Detailed and fascinating documentary telling the history of the famous German battleship of World War II. The urgent British hunt and the German ship's efforts to escape are described ... See full summary »
Chronicles the breakout of the Bismarck during the early days of World War Two. Seen both from the point of view of the many naval vessels on both sides and from the central headquarters of the British where the search for the super battleship was controlled. Written by
John Vogel <firstname.lastname@example.org>
The opening shows actual newsreel footage of the Bismarck when it was launched in Hamburg, Germany, in 1939. See more »
Edward R. Murrow, who portrays himself in the film, was 33 years old in 1941, when the action takes place. By the time the film was made in 1960, he was 52, yet no attempt was made to make him look the age he actually was during the events in the movie. See more »
[to his assistant Anne Davis, after the battle]
Captain Jonathan Shepard:
Take a message: "Request pleasure of the company of Second Officer Anne Davis at dinner."
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Opening credits prologue: LONDON MAY 1941 See more »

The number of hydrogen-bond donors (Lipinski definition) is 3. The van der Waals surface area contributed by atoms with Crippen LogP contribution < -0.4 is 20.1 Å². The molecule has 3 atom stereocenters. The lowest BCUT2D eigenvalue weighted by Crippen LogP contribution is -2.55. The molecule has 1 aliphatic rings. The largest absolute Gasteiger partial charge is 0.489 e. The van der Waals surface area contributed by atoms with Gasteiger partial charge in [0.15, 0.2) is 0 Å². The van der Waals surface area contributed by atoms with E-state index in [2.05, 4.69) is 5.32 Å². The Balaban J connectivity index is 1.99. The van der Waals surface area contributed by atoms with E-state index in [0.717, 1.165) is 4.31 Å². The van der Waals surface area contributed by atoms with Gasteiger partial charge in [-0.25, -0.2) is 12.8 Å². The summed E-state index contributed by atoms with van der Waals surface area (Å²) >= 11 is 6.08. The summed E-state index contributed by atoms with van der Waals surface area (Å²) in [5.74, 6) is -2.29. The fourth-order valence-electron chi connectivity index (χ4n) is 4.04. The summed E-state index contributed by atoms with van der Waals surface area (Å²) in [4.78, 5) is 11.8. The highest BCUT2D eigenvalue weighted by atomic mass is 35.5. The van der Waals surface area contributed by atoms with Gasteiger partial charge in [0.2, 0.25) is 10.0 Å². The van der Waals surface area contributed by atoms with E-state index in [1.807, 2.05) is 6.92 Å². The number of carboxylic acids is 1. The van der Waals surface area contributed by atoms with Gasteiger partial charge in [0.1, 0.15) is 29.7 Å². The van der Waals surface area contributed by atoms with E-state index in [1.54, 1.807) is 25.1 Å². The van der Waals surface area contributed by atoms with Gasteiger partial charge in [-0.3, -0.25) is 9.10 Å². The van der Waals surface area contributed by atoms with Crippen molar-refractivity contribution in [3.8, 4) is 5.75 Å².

'Getting emotional about things is a peacetime luxury!'
Kenneth More plays the severe cold and uncompromising Captain Jonathan Shepard who has lost his wife in an air raid, and whose son is a naval pilot in the warfare against the Bismarck...
'Bismarck' is a super German battleship of World War II that had a short, but spectacular career...
Captain Shepard guides the distinguished campaign from the Admiralty War headquarters in London: The search, the course, the deploy and the destruction of the Bismarck under an archetype that said: 'Getting emotional about things is a peacetime luxury.'
The Bismarck's admiral (Karel Stepanek) is a Nazi officer characterized by emotional instability, presumptuous and overenthusiastic...
Sighted and bombarded by British battleships, the Bismarck is incapacitated and sunk by torpedoes on the morning of May 27, 1941.
Dana Wynter is the likable attractive lady naval officer, fitting in mood and attitude...
In the climax of the film and after the naval epic, Michael Hordern, the Commander-in-Chief of the Home Fleet, turns to his men and says: 'Let's go home, gentlemen!'
This exciting sea battle would have been better on a standard screen than in CinemaScope, as its ships were clearly 'models' using newsreels footage... Nevertheless, the film is an entertaining hunt, with good acting.
Beside the search and eventual sinking of the Bismarck, I would like to mention, that the personal drama of the British sailors increase the intensity of the picture's realism...
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